Childhood brain tumors: In a linkurl:December Science paper;http://www.the-scientist.com/news/display/57866/, Victor Velculescu and colleagues at the Johns Hopkins Kimmel Cancer Center in Baltimore were surprised to find that the two most commonly mutated genes in medulloblastoma, the most common type of brain tumor in children, are histone methyltransferase genes linkurl:MLL2 and MLL3,;http://www.ncbi.nlm.nih.gov/pubmed/21163964 responsible for chromatin remodeling and transcriptional regulation. "These are master epigenetic controllers that regulate the activity of other genes," he told The Scientist in December, "so it will be interesting going forward to figure out what are the genes that are normally regulated by MLL2 and MLL3. That may give us answers as to what additional mechanisms are important in these tumors." Melanoma: Also in December, Bernstein and colleagues at Mount Sinai linkurl:reported that a histone protein;http://www.ncbi.nlm.nih.gov/pubmed/21179167 itself suppresses tumor progression of malignant melanoma, and the loss of the protein, called macroH2A, promotes tumor growth and metastasis by upregulating CDK8, a known oncogene. Renal cancer: In 2009, Teh and colleagues Michael Stratton and Andrew Futreal at the Wellcome Trust Sanger Institute in the UK got a tantalizing glimpse of linkurl:multiple histone modifiers;http://www.ncbi.nlm.nih.gov/pubmed/20054297 that appeared to be involved in clear cell renal cell carcinoma (ccRCC), the most common form of adult kidney cancer. "At the time, we found that they had a rather low frequency individually, but as a group, they contribute to about 15 percent" of ccRCC cases, said Teh. Last year, using more advanced sequencing methods, the team "found the big one," said Teh. Published linkurl:this January in Nature,;http://www.ncbi.nlm.nih.gov/pubmed/21248752 the researchers identified mutations in PBRM1, a gene that encodes a subunit of a major chromatin remodeling complex, present in 41 percent of cases of ccRCC. Pancreatic cancer: Most recently, in March, researchers at the Johns Hopkins Kimmel Cancer Center screened for commonly mutated genes in pancreatic neuroendocrine tumors, the second-most common form of pancreatic cancer. They found 44 percent of tumors had linkurl:inactivating mutations in MEN1,;http://www.ncbi.nlm.nih.gov/pubmed/21252315 which encodes a component of a histone methyltransferase complex, and 43 percent of tumors had mutations in one of two genes, DAXX or ATRX, that encode subunits for a chromatin remodeling complex. The results compliment linkurl:another recent study;http://www.ncbi.nlm.nih.gov/pubmed/20871795 that found that 98 percent of pancreatic neuroendocrine tumors show substantial chromosomal alternations. Researchers predict the field will continue to grow as teams apply next generation sequencing to additional tumor types. "There are lots of clues pointing to the role of chromatin modeling as being a large factor in an increasing large fraction of human tumors," said Jones. "The story is getting bigger, not smaller."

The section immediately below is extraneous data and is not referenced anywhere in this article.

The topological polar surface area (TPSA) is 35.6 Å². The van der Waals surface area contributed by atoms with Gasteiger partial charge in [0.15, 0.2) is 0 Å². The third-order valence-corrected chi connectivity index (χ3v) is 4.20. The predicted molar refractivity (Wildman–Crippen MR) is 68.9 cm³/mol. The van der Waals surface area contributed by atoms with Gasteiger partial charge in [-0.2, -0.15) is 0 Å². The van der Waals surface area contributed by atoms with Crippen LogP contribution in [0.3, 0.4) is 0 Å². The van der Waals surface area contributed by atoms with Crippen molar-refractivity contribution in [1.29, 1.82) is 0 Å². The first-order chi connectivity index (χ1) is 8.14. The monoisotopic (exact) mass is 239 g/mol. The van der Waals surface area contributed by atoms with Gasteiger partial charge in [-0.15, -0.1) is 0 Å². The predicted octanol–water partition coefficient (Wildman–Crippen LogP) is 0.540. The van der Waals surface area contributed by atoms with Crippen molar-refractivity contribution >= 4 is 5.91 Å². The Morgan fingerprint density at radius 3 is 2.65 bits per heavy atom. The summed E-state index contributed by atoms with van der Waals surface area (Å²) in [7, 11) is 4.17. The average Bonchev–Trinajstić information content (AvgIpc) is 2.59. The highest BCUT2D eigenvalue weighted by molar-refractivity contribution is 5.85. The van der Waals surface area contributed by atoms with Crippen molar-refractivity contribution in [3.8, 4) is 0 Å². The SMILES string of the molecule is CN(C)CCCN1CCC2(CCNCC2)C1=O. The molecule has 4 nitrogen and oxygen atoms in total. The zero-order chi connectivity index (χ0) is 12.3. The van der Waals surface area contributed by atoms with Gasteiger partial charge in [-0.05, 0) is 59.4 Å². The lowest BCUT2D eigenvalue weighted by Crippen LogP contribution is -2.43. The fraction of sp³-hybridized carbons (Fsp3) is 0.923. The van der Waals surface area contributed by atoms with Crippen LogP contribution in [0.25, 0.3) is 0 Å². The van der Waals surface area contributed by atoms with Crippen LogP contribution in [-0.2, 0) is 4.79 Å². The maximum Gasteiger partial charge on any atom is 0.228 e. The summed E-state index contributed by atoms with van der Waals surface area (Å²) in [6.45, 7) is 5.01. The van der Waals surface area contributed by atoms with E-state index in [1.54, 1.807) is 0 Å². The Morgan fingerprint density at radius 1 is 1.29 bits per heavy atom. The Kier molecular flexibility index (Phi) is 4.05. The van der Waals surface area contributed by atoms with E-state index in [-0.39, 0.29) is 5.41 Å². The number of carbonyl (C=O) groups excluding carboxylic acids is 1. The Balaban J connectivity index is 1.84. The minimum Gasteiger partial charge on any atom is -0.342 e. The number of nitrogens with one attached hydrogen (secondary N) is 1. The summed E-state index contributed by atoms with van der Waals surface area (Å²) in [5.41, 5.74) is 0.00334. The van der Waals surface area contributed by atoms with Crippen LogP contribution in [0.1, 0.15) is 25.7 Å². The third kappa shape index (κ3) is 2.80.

**__Related stories:__*** linkurl:Fewer mutations in kids' cancer;http://www.the-scientist.com/news/display/57866/
[16th December 2010] *linkurl:"Epigenetics" drives phenotype?;http://www.the-scientist.com/blog/display/57224/
[18th March 2010] *linkurl:A new epigenetic cancer;http://www.the-scientist.com/blog/display/55684/
[11th May 2009]
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Comments

Avatar of: Jerry Jones

Jerry Jones

Posts: 12

April 18, 2011

So what happens after we find out which genes are involved? Don't we need some context upon which to interpret this information?\n\nHere's a recent report in F1000 that is reminiscent of the problem...\n\nhttp://www.the-scientist.com/2011/4/1/18/1/
Avatar of: Anita Allen

Anita Allen

Posts: 11

May 17, 2011

All these studies of mutations - none on what causes them, even though its more than a half a century since Barbara McClintock established (and received a Nobel nod) for her discovery that environmental stressors cause genetic reshuffling.\nTo what toxins were patients suffering these many cancers exposed? Unlike diamonds genes are not forever. Send in the toxicologists to establish the geno-toxic links!